Last year John F. Hobbins and I published Genesis 1-11: A New Old Translation for Readers, Scholars, and Translators. Readers of the Volokh Conspiracy may remember the seven-part series I did on the translation at the Washington Post. The academic reviews are now coming in. But before getting to those, a brief word on the three aims of the translation.
First, it is very close—in colloquial or Nabokovian terms, it is "literal." We tried to carry over from the original its repetition, its emphasis, its wordplay, and even its moments of archaism. We of course did not fully succeed; imperfection always attends translation. But we aimed to be very close—closer than Robert Alter, closer than major Jewish, Catholic, and Protestant translations (e.g., JPS, NABRE, ESV).
Second, we were consciously working within a long tradition of English Bibles (especially those of William Tyndale and his conscious successors, such as the KJV), and a long tradition of interpretation, both Jewish and Christian. We were not trying for "what might an early reader have understood this to mean?" but instead tried to translate in a way that left open, rather than closed down, the range of options within that long tradition of interpretation.
Third, we were attentive to the demands of reading aloud. This meant care for rhythm, pacing, and euphony.
Of course these aims sometimes conflict. And there were other aims that we were not even pursuing—we were not trying to make the text sound like a work newly written in the twenty-first century.
As always, the proof is in the pudding. And when authors send a book out into the world, just as when a chef sends a pudding out of the kitchen, one never knows exactly how it will be received.
On that front I have good news. This week two reviews of the book were published, one by Ernst Wendland in The Journal of Northwest Semitic Languages and the other by Marco Settembrini in New Blackfriars. There are critical notes. Wendland faults us for presenting the English text in paragraph form instead of showing the clause structure of the Hebrew. Settembrini hints that we leaned too far towards the subsequent tradition of translation and interpretation when we translate tannimas "whales" (with KJV); many recent translations have "sea monsters." We do have a note arguing for our translation choice, but it did not persuade.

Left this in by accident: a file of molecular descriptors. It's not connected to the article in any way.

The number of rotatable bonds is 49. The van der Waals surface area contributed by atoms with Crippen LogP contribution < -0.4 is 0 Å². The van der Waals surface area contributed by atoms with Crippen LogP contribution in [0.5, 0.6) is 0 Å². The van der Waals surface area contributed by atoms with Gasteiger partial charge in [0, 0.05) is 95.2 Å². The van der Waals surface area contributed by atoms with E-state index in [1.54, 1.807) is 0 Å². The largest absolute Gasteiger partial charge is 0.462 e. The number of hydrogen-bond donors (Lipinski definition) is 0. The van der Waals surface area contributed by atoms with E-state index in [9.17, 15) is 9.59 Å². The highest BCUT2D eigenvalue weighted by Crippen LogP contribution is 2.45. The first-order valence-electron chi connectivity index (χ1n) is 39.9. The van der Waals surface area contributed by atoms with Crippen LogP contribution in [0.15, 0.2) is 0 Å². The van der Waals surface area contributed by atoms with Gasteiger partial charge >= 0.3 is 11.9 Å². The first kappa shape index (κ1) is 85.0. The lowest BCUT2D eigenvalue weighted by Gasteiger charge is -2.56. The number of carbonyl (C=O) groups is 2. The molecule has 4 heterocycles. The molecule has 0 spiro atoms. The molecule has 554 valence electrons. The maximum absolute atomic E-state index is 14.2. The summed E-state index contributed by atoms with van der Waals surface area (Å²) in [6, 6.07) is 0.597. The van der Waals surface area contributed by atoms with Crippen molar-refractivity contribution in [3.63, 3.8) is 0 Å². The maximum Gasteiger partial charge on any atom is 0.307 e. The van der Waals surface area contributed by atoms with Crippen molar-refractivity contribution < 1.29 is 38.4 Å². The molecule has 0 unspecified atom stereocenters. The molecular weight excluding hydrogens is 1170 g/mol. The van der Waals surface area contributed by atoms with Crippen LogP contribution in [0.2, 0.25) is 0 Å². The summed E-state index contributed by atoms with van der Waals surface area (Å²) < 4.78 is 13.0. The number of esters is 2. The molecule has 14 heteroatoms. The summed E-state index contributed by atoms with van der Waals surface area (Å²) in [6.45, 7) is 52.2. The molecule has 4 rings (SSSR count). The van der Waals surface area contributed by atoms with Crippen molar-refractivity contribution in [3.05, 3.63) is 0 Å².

On the whole, however, both reviews praise the work. And both understand what it does and does not try to achieve. Here is Wendland:
This interesting and informative work, which is of special interest to those engaged in the fields of Old Testament and Translation Studies, has already attracted significant academic attention in the United States. . . . [I]t is much more than a translation . . . [and is] undoubtedly a most valuable resource for "Scholars and Translators". The complementary "Notes" offer a precise, learned commentary on the Hebrew original and its proposed English rendering – a version that readers may not always agree with, but one by which they will be variously instructed as they follow the accompanying perceptive argumentation provided by the translators.
This fine book published by GlossaHouse offers good contributions to biblical translations. Its authors, a law professor at the University of California at Los Angeles and a Reformed pastor and scholar of classical Hebrew, seriously engage with contemporary exegetical literature in order to provide their readers with a good English rendering of the Hebrew text of Genesis 1:1 – 12:9, accompanied by comments upon selected phrases. . . . [T]he newly crafted translation is aimed at public reading and private worship, is conceived in a substantial continuity with the Tyndale Bible and the King James Version, is willing to mirror the Semitic original albeit highly mindful of the style and pace of the English text.
A tannin is not a whale, but readers will certainly have a whale of a time with this volume by Bray and Hobbins in their hands.